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Ciência Rural

Print version ISSN 0103-8478On-line version ISSN 1678-4596

Cienc. Rural vol.49 no.9 Santa Maria  2019  Epub Sep 02, 2019 


Supplanting resistance of the Mi gene by root-knot nematode in industrial tomato in the Cerrado in Goiás State of Brazil

Suplantação de resistência do gene Mi por nematoide-das-galhas em tomate industrial no Cerrado de Goiás, Brasil

Rodrigo Vieira da Silva1  *

Brenda Ventura de Lima1

Fabricio Rodrigues Peixoto1

João Pedro Elias Gondim1

Bruno Eduardo Cardoso de Miranda2

1Programa de Pós-graduação em Olericultura, Laboratório de Nematologia, Instituto Federal Goiano, Campus Morrinhos, 75650-000, Morrinhos, GO, Brasil.

2Departamento de Fitopatologia, Instituto de Ciências Biológicas, Universidade de Brasília (UnB), Brasília, DF, Brasil.


Problems with root-knot nematodes, caused by genus Meloidogyne, can be controlled through the introduction of resistance genes in commercial varieties of tomatoes. However, plants of the hybrid ‘Heinz 9992’ for industrial processing, carrying the Mi gene, were reported with their roots severely infected in experimental cultivation in Goiás State of Brazil with symptoms typical of galls caused by Meloidogyne spp. After dissecting the galls present in the root samples, the females of the nematodes were removed and afterwards, performed the analysis of the perineal pattern and the biochemical characterization by electrophoresis of isoenzymes, besides the pathogenicity test. The pathogen analyzed was identified as Meloidogyne incognita. The pathogenicity test confirmed the supplanting resistance of the tomato hybrid with the Mi gene by this virulent population of M. incognita.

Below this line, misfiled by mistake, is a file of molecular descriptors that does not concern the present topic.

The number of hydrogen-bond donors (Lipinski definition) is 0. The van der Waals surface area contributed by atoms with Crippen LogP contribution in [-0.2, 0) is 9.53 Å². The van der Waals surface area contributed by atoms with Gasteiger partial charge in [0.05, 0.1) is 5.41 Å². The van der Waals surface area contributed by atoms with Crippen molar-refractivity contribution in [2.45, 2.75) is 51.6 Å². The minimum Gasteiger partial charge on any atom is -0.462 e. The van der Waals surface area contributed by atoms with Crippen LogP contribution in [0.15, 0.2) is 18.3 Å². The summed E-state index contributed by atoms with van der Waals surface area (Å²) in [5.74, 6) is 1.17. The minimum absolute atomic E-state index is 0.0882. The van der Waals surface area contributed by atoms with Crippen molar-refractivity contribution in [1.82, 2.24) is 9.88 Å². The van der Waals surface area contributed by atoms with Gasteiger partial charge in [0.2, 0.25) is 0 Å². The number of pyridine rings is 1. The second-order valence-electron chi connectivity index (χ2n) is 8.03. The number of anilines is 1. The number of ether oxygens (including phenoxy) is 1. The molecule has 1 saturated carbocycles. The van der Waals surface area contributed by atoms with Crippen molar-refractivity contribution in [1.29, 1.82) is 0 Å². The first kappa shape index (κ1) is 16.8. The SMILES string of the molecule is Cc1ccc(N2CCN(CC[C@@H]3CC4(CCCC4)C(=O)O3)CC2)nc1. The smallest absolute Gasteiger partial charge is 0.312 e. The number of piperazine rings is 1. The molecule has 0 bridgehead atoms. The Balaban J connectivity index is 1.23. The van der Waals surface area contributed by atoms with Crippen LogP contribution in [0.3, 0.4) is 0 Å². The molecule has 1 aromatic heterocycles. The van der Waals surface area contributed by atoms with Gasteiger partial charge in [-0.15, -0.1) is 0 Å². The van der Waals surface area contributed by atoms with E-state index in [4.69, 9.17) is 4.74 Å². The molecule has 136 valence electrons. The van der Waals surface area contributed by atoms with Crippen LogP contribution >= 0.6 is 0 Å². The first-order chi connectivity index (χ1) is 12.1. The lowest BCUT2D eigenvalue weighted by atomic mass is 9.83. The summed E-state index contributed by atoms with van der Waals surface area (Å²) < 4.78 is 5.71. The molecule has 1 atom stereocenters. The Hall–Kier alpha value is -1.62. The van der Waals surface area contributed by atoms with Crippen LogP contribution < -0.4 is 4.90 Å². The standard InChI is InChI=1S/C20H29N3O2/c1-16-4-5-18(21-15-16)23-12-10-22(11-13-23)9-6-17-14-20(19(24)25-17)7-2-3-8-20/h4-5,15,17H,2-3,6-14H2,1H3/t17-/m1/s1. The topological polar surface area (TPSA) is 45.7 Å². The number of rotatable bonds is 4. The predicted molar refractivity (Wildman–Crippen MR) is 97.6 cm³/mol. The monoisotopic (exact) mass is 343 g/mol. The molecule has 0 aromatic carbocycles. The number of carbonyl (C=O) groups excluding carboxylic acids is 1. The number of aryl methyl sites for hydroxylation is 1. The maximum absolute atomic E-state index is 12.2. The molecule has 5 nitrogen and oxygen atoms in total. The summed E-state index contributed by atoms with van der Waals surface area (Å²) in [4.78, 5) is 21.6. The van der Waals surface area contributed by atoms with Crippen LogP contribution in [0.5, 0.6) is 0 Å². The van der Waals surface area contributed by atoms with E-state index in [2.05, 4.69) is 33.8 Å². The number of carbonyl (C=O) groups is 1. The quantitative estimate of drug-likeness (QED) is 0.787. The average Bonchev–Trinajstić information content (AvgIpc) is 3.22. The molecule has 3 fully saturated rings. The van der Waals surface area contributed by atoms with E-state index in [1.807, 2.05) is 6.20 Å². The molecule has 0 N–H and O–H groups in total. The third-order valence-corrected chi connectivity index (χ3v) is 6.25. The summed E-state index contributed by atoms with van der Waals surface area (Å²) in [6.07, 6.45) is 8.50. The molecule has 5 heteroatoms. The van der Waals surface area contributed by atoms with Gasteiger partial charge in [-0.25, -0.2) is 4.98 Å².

Key words: Solanum lycopersicum; Meloidogyne incognita; virulence; vegetables


Problemas causados pelos nematoides-das-galhas, pertencentes ao gênero Meloidogyne podem ser controlados com a introdução de genes de resistência em cultivares comerciais de tomateiro. No entanto, plantas do híbrido ‘Heinz 9992’ adequadas ao processamento industrial, portadoras do gene Mi, foram encontradas com suas raízes severamente infectadas, em um cultivo experimental no município de Morrinhos (GO) com sintomas típicos de galhas causadas por Meloidogyne spp. Após dissecar as galhas presentes nas amostras de raízes, as fêmeas do nematoide foram retiradas para a análise do padrão perineal e a caracterização bioquímica por eletroforese de isoenzimas, além do teste de patogenicidade. O patógeno em estudo foi identificado como Meloidogyne incognita. O teste de patogenicidade confirmou que ocorreu a suplantação de resistência do híbrido de tomateiro, portador do gene Mi, por esta população virulenta de M. incognita.

Palavras-chave: Solanum lycopersicum; Meloidogyne incognita; virulência; hortaliças

Brazil is one of the main industrial tomato producing countries, accounting for 5% of world production (WPTC, 2018), and the state of Goiás is responsible for the largest production in the country, about 80%.

The root-knot nematodes, caused by genus Meloidogyne, is among the main phytosanitary problems of industrial tomatoes, frequently reported as host of the main species of root-knot nematodes present in Brazil, which can cause up to 85% losses in productivity (FERRAZ & CHURATA-MASCA, 1983).

Among the control methods, the most economical and recommended is the use of resistant cultivars that considerably reduce crop damage. The presence of the Mi gene confers resistance to M. incognita, M. javanica, M. arenaria and to insects such as aphids and whiteflies.

Some species and/or populations of Meloidogyne called virulent pathotypes have the capacity to withstand high temperatures and supplant the resistance conferred by the Mi gene (CORTADA et al., 2011). In addition, expression of the Mi gene is heat sensitive and its effect can be lost when the soil temperature surpasses 28 °C, allowing the nematode to reproduce in the plant root, even if it contains the resistance gene (DROPKIN, 1969).